Thursday, 30 April 2009

Vital behaviours for Knowledge Sharing

The Anecdote Blog has published a short post on some of the "behaviours" that are vital for Knowledge Sharing within an organisation. In the post two of these behaviours are described as:

  • Active introductions - Where an individual is introduced to Knowledge Sharing initiatives
  • Beacons - These are the people who are really into Knowledge Sharing

What other behaviours are vital for Knowledge Sharing?

Tuesday, 28 April 2009

Conducting a Knowledge Audit

The Green Chameleon Blog has posted a series of really interesting training videos on how to conduct a "Knowledge Audit"

There are three parts to the series:

  • Part 1 - Different types of Knowledge
  • Part 2 - Different strategies for different Knowledge types
  • Part 3 - Conducting a Knowledge Audit and building Knowledge Maps

The videos are relatively short and are well worth watching for an introduction to this subject area.

Tuesday, 21 April 2009

Can Web 2.0 really help Knowledge Management?

An interesting post here on the KM Edge Blog which starts by looking at what organisations are hoping to achieve when they rollout out Knowledge Management initiatives. From the blog post:

  • "We want organic growth of information, but we also want an "official version."
  • We want to promote innovation and open usage, but we cannot risk exposing proprietary intellectual property.
  • We want fast, intranet-based tools, but we don't want to spend money.
  • We want everything in beta, but the tools still need to be stable.
  • We want free-flowing information, but without negatively impacting legal, e-discovery, or litigation.
  • We want integration with large legacy systems, but we also want low implementation costs.
  • We want grassroots adoption, but with executive sponsorship.
  • We want to increase KM effectiveness, but with little or no additional funding"

So the question is can Web 2.0 help deal with some of these issues? The answer if you read this article is Yes, but there are many questions that remain unanswered "Will people use the new tools? Will they really achieve the value we are promoting?" The post author also talks about how using Web 2.0 technologies is a massive shift from "...hierarchical order and paper to higher levels of comfort with user contribution, less inherent order, and a "please, no paper" attitude"

This is a really interesting article which is well worth reading.

Wednesday, 15 April 2009

Knowledge Management 101

The LawyerKM blog is running in conjunction with Lexis Nexis a series of Webinars on Knowledge Management. The full schedule is as follows:

What Do We Know? Document Management and Retrieval Systems - Wed, April 22 - 3:00 PM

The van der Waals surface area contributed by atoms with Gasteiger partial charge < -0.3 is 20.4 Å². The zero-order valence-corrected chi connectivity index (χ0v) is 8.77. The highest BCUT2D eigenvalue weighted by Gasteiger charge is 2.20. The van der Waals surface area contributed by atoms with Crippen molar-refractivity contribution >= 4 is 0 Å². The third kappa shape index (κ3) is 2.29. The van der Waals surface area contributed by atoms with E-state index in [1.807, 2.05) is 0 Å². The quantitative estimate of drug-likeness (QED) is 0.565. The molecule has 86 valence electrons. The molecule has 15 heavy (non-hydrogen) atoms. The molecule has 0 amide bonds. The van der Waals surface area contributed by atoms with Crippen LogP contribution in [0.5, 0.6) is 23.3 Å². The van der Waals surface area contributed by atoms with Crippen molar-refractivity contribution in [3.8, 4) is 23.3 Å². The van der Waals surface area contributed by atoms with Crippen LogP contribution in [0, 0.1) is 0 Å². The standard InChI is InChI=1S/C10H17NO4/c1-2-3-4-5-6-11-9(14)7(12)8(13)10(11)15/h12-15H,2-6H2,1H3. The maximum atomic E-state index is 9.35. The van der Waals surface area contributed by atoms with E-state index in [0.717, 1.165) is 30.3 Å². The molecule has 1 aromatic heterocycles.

Who Do We Know? Contacts, Connections, and Social Networking for Lawyers and the Legal Profession - Wed, May 6 - 3:00 PM

Intranets, Portals, Web 2.0 & Enterprise 2.0 - Wed, May 20 - 3:00 PM

The Webinars look like they could be useful for anyone knew to Knowledge Management.

Wednesday, 8 April 2009

The hidden cost of downsizing?

Is a lack of Knowledge retention the hidden cost of downsizing? This is the subject of this post on the The Institute for Corporate Productivity (i4cp) Website. From the introduction to the Blog post "While much of the business press is focused on significant reductions in force to improve profitability, there is a hidden cost affecting corporations of all sizes, according to a recent study by the Institute for Corporate Productivity (i4cp). The study found that 30% of responding companies retain knowledge poorly or not at all when workers leave, while half (49%) think they're doing only "okay" at preserving institutional know-how. Just two in 10 think they are doing well or very well in knowledge retention"

Unfortunately the website doesn't contain the full report but this is useful reading.

Monday, 6 April 2009

Why do people share?

A great post from the Knowledge Jolt blog on Why do people share? in which the author summarises this post from the Conversations Matters blog Jack Vinson has an interesting take on this post. From his post "...if they aren't using the system, then the system doesn't fit with the way that people share knowledge. And how does the knowledge sharing happen? It happens between people. And that is the focus of Nancy's article. We don't need incentives to share with one another. We need relationships"

Is this what other people think?

Thursday, 2 April 2009

KM is useful...but it has to be strategic

From the KM Edge Blog an interesting post here on how "sharing" is great but "but strategic knowledge management (SKM) makes sure we invest in doing the right things for the right reasons"

So what does this really mean? As the author explains the problem with tradtional Knowledge Managment is that you either do it or you don't. "You either believe in the effectiveness and importance of KM or you are an unbeliever, and resistance leads to the traditional complaints of, "When will they get it?"

A short but interesting post.